One of the few advantages of my ‘advancing age’ is that this past Sunday, Valentine’s Day, Janet and I received our first COVID-19 vaccine. It was a very relaxed and pleasant setting and quite easy, yet I felt a jab in more than just my arm. I expect you’ve felt the same uncomfortable twinge as me…
Earlier this month the OECD (Organization for Economic Co-operation and Development) issued a report stating that “Based on the current trajectory, mass immunisation efforts for poorer countries could be delayed until 2024 or beyond, prolonging human and economic suffering for all countries.” Considering that every American is counting in days or weeks until they have access to a vaccine, the bald inequality of the OECD’s statement is impossible to ignore. In effect, a global Hunger Games has been playing out around the world, a Darwinian “survival of the richest.”
There is absolutely nothing God-honoring or redeeming about this. And we are all the beneficiaries of this un-natural selection process. Call it hardball politics or ‘simply how the world works;’ in our hearts, we know we can and must do better.
Enter UK prime minister Boris Johnson, perhaps not the likeliest of Robin Hoods. Just six days ago, he called for a special virtual summit of G7 leaders to “call for further international cooperation on vaccine distribution and to build back better from coronavirus.” He will also call for “a new, global approach to pandemics that learns lessons from the division that characterised the initial international response to the coronavirus pandemic.” He urgently called for the meeting to be held this Friday. President Biden and most/all the other G7 leaders have pledged attendance, and it’s certain their staffs are preparing briefs and position papers, including possible commitments and negotiating tactics.
This is one of those situations where we CANNOT simply act individually to right a wrong or build greater equity. We must do it through our nation, and do so in partnership with other nations.
In effect, this Friday the leaders of the world’s most-developed nations will effectively decide whether or not we have a responsibility for the wellbeing of our fellow human beings.
This is one of the terrible ramifications of “the accident of birth.” To a very great extent, one’s life trajectory is bound-up in where they happened to be born… Something that none of us chose for ourselves. None of us earned it. For instance, an astounding forty percent of all children born in Zambia in southern Africa have permanent brain stunting. Large swaths of their brain cells have starved and died by the age of four or five. Those brain cells will never resurrect or resuscitate. The dulled eyes, the sagging lids, the slow expressions–these children have a permanent limit on their future, simply because of where they were born.
I’ve spent my career reducing the global impacts of the accident of birth, of giving every child the same chance for “life in all its fullness.” Many times, I’ve seen the incredible, tangible impact that we as individuals can have on thousands and millions of children and adults. There is no substitute for individual action.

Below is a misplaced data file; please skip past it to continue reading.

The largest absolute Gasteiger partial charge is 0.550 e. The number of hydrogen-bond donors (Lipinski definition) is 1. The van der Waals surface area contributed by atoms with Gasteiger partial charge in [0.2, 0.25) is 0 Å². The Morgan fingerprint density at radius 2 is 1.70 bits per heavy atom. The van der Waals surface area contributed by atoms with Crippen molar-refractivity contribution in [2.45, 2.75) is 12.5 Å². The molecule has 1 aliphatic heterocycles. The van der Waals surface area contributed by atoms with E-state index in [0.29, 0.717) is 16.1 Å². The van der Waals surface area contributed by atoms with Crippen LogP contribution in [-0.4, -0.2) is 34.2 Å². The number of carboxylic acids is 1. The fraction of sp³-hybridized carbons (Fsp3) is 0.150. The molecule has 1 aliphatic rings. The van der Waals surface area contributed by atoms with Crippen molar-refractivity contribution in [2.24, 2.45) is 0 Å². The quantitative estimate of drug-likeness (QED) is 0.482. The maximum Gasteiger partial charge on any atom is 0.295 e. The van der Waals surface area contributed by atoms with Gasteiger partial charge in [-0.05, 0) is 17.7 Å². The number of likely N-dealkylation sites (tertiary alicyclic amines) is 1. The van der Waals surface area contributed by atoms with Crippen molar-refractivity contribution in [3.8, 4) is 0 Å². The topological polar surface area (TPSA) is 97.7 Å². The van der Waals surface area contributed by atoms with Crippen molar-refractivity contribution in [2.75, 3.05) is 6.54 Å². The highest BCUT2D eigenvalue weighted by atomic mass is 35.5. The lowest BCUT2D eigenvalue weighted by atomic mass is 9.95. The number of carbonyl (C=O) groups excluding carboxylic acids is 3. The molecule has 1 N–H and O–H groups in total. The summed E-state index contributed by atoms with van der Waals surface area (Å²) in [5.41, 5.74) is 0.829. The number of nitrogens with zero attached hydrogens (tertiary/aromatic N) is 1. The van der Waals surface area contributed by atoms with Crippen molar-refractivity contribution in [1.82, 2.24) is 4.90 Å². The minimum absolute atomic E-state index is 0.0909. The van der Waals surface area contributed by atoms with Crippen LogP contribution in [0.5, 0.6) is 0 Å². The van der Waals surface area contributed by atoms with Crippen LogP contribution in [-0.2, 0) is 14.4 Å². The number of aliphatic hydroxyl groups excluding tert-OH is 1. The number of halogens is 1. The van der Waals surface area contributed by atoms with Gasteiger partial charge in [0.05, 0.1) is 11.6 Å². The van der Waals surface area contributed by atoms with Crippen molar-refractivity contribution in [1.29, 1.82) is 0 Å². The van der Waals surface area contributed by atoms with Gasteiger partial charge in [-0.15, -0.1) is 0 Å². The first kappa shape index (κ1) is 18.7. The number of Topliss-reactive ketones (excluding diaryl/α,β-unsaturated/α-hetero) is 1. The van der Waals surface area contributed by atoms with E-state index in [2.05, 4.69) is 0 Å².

At the same time, there are times when only corporate action, national compassion, global cooperation are needed to change reality. This is one of those times. We need to right this terrible injustice now–not after every American has been taken care of and we have nothing better to do with our leftover needles.
So please join me in praying for this critical G7 discussion, for boldness, for leadership, for global compassion and cooperation. We can do better. We cannot pray for God’s will to be done and God’s kingdom to come on earth, then turn a blind eye to this massive inequality–the antithesis of that Kingdom.
And be ready to use your voice. The Biden administration may come back with plans and funding requests and “the will to make it so.” But if the only thing our elected officials hear from constituents is “We can’t afford to care for others”–then it simply won’t happen. Those of us with much will have more. Those with little will have less. We will shake our fist toward heaven and wash our hands along with Cain, complaining “Am I my brother’s keeper?”
Those especially who claim to be followers of the Rabbi from Nazareth know the correct answer to that. May we have the courage to help live it out.
2 thoughts on “This Friday We’ll Decide: Are We Our Brothers’ Keeper?”
Cory — Appreciate your perspective and call to prayer for this Friday’s G7 conference/zoom-ish call. Hand it to Boris Johnson for speaking up and gathering leaders together — both to commitments to learning from this pandemic and insuring that we don’t all suffer from variants of this virus through 2024. – David
Yes, this is a sad commentary! But another opportunity for WV to mobilize to make a difference.
Darlene and I haven’t had ours yet, but I think I will become eligible in March and she in April. We’ll see, with the way those things go.
Think about and pray for you often. Hope you are feeling much better!